Rebuilding Cambodia: Cultivating a New Generation of Women Leaders

Posted in Conferences, Companies, Science on November 18, 2008

In the 1970s, essentially all of the educated population of Cambodia were murdered in the brutal regime of the Khmer Rouge. Cambodia today, despite its rich culture and stunning temples, remains a devastated country, suffering from poverty, lack of education, and corruption. The best hope for Cambodia lies in improved education and new leadership. To that end, Lightman and Smead have been working to empower a new generation of women leaders in Cambodia. (Studies by the U.N. and World Bank have repeatedly shown that the most effective method of helping third world countries is through education of its women.) The critical obstacle to higher education for women in Cambodia , remarkably enough, is housing. Universities in Cambodia do not provide housing for their students. Male students can live in the Buddhist temples but not females. Seizing upon this weak link in the chain, in 2006, Lightman and Smead's nonprofit organization built the first dormitory for female college students in the country. The Harpswell Foundation Dormitory and Leadership Center for College Women in Phnom Penh not only provides free room and board and medical coverage to its 36, carefully selected residents. The facility also gives them English and computer classes, leadership training, and critical discussions of national and international events. After two years of operations, these young women are at the tops of their classes at the 7 different universities they attend and are committed to leading their country into a new era of hope and transformation. In another two years, a new crop of 36 outstanding young women will enter the mentorship and cultivation of the Harpswell facility, and in ten years, we will have a powerful force of over a hundred women dedicated to revolutionizing their country. This is a story of how a small, highly-targeted nonprofit organization can potentially change an entire country.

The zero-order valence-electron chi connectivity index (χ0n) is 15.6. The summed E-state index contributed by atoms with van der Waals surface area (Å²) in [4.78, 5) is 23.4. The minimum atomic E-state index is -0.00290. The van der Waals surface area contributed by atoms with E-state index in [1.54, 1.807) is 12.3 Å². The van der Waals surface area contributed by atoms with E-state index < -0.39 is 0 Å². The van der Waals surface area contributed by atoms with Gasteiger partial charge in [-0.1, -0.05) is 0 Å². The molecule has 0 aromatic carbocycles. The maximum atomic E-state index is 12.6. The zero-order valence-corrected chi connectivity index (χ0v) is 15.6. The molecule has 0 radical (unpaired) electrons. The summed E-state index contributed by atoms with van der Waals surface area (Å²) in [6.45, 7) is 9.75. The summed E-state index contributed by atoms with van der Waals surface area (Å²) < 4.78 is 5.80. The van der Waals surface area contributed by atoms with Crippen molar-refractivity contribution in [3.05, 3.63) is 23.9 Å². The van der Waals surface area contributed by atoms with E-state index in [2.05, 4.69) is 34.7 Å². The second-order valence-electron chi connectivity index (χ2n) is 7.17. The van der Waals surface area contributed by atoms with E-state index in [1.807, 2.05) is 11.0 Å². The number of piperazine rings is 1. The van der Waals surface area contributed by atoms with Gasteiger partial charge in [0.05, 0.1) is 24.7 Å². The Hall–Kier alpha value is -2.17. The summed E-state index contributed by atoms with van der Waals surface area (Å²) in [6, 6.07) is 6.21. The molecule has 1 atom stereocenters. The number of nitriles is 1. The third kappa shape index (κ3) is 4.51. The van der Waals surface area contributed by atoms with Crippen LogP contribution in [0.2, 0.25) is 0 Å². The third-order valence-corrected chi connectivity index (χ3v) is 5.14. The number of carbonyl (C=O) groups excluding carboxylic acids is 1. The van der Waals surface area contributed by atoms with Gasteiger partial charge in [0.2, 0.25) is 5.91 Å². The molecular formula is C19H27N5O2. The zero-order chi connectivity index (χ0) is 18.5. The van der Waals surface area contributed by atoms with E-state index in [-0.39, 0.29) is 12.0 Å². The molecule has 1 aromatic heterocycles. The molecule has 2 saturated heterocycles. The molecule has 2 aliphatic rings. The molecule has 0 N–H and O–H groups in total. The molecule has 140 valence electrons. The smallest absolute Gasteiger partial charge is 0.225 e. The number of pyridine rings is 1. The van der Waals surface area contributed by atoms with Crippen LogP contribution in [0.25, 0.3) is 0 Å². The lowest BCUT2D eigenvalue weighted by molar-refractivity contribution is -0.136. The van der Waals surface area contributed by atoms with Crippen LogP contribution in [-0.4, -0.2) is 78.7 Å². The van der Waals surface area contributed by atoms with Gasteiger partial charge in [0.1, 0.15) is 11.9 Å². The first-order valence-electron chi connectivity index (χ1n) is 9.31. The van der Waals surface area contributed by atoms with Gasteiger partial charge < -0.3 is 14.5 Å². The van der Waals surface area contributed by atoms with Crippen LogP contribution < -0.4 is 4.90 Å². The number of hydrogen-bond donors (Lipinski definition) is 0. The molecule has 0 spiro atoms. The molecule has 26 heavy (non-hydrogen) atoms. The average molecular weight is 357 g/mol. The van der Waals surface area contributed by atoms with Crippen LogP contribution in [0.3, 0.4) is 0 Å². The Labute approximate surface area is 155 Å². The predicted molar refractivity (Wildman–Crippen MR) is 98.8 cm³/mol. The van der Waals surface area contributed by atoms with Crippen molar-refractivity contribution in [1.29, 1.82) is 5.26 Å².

In this illustrated lecture, Chenda Smead, who escaped Cambodia in 1979 at the age of 18, will describe her family's experience living under the Khmer Rouge. Alan Lightman, founding director of the Harpswell Foundation, will discuss the work of the Foundation, the strategy of leadership training and maximum social impact for minimum investment, and the challenges facing modern Cambodia.

Speaker: Alan Lightman
A physicist and novelist, graduated from Princeton University and received a PhD in physics from the California Institute of Technology. Lightman has served on the faculties of Harvard and MIT, where he was the first person to receive a joint appointment in the sciences and the humanities. Lightmans novel Einsteins Dreams was an international bestseller, and his novel The Diagnosis was a finalist for the National Book Award. After a life-changing trip to Cambodia in 2003, Lightman founded the nonprofit organization The Harpswell Foundation, which has been working to empower a new generation of leaders in Cambodia.

Speaker: Chenda Smead
Chenda Smead is a Khmer Rouge genocide survivor who escaped Cambodia in 1979 as a refugee to the U.S. and later graduated from the University of Nebraska in Lincoln with degrees in computer science and mathematics.

She has helped build a school in Siem Reap and a Learning Center near Phnom Penh, as well as contributed significantly to the Harpswell Foundation Dormitory and Leadership Center for College Women in Phnom Penh. Ms. Smead is on the Board of Advisors of the Harpswell Foundation.

Google Tech Talks
November 6, 2008

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